Sam Francis’s ‘Blue Balls V’ Goes to the Met

samfrancis blue balls 1965 Sam Franciss Blue Balls V Goes to the Met

Sam Francis posing with his painting ‘Blue Balls V’ in his Santa Monica studio in 1965. (Courtesy Sam Francis Foundation)

The Metropolitan Museum of Art has acquired its first oil painting by the Abstract-Expressionist Sam Francis, thanks to a gift from the late artist’s foundation. It is called Blue Balls V.

“We are honored with the Metropolitan’s enthusiastic acquisition of the Sam Francis as it joins a good home with the other prominent postwar holdings in the museum’s collection,” said the acting president of the foundation, Debra Burchett-Lere, in a statement made on its website today. The foundation aims to preserve and perpetuate the legacy of the artist, who died in 1994.

The Met’s collection already includes two other works by Francis—a 1957 watercolor, Structure II, and a 1977 untitled monotype. This is the first oil painting by the artist to enter the collection. And not a moment too soon.

“Given the Metropolitan’s great strength in American Abstract Expressionist and Color Field painting,” said Marla Prather, the Met’s curator for modern and contemporary art, in a statement, “it is surprising that it was not until 2011 that the Museum acquired its first painting by Sam Francis. We are pleased to represent the artist with a strikingly vibrant work from the Blue Ball series. The restrained composition of Blue Balls V has a remarkably contemporary presence and makes an ideal transition from the Museum’s collection of gestural painting from the 1950s to hard-edge painting of 1960s.“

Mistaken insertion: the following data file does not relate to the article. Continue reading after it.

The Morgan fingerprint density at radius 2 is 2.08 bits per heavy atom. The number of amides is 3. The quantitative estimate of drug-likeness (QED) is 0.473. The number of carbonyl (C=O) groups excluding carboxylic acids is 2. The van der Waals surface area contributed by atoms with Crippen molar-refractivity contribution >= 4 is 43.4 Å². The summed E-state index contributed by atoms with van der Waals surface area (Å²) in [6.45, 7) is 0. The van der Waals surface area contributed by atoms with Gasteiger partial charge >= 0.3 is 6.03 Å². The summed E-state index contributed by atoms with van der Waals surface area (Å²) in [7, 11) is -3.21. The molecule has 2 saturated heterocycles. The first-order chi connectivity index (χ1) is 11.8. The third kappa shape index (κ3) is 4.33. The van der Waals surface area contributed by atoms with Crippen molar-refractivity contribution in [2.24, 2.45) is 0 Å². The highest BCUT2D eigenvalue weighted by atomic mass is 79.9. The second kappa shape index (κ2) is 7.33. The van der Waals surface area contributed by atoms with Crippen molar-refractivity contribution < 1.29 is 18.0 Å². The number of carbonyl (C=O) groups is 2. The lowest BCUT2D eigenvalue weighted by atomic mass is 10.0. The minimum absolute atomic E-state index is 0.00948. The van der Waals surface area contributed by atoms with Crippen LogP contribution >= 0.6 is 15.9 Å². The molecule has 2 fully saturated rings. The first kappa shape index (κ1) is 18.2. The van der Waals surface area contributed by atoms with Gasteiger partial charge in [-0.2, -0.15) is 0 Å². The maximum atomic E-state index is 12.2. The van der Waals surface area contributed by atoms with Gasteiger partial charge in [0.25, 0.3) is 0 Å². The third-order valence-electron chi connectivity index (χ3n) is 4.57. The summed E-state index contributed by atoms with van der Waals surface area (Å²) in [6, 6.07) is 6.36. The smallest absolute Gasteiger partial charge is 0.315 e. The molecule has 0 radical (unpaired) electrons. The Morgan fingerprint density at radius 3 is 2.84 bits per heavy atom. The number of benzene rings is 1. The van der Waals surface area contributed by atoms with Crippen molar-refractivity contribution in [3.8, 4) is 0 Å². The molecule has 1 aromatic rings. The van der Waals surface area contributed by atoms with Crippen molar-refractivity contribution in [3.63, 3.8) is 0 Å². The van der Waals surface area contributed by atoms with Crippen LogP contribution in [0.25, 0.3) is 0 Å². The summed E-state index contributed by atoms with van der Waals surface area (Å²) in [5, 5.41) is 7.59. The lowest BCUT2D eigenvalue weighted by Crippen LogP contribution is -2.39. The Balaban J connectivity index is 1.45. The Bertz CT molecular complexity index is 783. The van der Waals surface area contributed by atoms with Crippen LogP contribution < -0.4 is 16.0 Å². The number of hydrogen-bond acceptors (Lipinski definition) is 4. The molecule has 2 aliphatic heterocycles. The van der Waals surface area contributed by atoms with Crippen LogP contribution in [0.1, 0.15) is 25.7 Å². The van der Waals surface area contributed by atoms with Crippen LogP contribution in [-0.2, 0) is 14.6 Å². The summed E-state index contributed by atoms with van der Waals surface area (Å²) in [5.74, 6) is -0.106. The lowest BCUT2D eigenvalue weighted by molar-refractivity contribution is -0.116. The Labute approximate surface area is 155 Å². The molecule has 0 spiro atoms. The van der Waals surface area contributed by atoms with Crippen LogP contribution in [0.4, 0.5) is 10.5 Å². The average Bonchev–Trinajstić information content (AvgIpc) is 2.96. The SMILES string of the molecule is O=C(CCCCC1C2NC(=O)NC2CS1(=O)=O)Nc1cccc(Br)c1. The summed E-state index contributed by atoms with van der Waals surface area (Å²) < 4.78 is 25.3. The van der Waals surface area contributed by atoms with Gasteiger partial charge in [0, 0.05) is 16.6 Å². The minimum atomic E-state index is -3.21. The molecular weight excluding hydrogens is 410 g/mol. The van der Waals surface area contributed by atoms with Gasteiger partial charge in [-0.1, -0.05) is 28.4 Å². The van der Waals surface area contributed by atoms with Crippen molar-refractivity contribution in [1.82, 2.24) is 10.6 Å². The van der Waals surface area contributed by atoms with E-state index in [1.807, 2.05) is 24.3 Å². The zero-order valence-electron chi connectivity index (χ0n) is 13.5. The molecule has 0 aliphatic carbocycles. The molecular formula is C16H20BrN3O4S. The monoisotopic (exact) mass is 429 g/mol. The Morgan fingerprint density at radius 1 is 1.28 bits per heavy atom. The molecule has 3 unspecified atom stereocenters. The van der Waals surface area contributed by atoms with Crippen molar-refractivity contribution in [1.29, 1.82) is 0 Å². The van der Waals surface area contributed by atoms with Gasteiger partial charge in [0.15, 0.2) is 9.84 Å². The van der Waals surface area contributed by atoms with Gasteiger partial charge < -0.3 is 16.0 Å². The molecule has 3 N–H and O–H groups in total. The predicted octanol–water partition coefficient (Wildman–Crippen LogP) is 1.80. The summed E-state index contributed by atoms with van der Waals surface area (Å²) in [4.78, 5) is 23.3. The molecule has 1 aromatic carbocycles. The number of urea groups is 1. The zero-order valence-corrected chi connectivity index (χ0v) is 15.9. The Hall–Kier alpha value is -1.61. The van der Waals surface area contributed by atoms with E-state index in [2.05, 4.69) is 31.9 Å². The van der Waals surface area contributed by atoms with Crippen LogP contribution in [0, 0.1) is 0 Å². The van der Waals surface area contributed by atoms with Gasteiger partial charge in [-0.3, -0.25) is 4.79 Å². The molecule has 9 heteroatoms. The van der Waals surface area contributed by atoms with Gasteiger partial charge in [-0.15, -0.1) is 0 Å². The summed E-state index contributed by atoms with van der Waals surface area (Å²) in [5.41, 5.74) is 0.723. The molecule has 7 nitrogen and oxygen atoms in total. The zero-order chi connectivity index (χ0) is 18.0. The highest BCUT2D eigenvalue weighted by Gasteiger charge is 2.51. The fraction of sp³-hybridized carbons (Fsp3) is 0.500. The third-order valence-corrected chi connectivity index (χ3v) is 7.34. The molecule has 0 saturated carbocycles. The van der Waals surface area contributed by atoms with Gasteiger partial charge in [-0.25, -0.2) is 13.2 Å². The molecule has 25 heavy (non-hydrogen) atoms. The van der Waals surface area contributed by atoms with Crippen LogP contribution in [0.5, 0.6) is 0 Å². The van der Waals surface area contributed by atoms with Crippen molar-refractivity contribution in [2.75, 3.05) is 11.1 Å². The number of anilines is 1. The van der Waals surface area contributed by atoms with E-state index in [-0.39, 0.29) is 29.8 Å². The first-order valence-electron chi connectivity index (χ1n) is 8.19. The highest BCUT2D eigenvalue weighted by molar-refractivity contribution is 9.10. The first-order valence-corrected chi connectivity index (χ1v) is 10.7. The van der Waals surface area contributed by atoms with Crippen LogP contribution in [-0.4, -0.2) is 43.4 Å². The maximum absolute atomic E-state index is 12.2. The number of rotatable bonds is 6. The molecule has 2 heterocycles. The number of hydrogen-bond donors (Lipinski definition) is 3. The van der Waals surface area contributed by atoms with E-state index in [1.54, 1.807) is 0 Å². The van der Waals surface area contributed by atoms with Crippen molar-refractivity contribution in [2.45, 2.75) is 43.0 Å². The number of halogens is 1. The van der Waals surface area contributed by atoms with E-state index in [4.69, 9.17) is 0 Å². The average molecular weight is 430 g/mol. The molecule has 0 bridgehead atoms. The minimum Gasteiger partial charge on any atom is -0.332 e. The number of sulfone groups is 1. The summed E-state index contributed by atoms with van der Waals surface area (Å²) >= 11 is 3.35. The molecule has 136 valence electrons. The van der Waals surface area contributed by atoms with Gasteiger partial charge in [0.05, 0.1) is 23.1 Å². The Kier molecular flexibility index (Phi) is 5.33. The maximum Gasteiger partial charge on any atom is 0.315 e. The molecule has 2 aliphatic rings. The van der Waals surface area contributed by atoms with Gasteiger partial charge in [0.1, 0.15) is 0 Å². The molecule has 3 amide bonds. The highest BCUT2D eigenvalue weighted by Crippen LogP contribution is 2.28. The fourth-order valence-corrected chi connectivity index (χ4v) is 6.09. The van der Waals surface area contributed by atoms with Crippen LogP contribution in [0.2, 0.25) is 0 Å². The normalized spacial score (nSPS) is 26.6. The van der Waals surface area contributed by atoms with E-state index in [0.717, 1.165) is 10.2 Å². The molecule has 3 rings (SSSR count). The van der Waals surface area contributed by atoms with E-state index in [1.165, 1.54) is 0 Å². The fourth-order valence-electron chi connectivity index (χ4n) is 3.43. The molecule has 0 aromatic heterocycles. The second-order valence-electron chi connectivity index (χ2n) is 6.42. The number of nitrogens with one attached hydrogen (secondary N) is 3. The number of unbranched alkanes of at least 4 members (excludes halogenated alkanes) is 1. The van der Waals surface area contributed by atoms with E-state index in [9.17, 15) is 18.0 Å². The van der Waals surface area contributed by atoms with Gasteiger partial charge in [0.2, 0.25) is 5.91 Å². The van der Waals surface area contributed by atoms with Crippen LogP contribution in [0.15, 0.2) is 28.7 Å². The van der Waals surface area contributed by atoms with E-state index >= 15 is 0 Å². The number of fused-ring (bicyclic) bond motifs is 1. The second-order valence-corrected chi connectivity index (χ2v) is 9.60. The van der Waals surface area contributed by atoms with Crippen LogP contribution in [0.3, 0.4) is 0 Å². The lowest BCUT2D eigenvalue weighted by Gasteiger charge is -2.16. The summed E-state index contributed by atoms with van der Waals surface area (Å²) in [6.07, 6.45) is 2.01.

The striking title of the series, which consists of 16 oils painted between 1960 and 1963, makes darkly humorous reference to Francis’s bout with renal tuberculosis during which he underwent long stays at  the hospital and suffered kidney problems and swollen testicles. The works were painted during his convalescence and were received with much praise when exhibited.

Roberta Smith called the works “elegantly explosive” when the “Blue Balls” paintings were shown at Gagosian in 1991, and went on to praise the works, saying they showed “a young artist at the height of his powers.” Art historian William Agee in his essay for Francis’s catalogue raisonné stated “these paintings participate in the heightened openness and clarity of the art of the 1960s; a development, it should be remembered, that Francis himself had helped to define and effect.”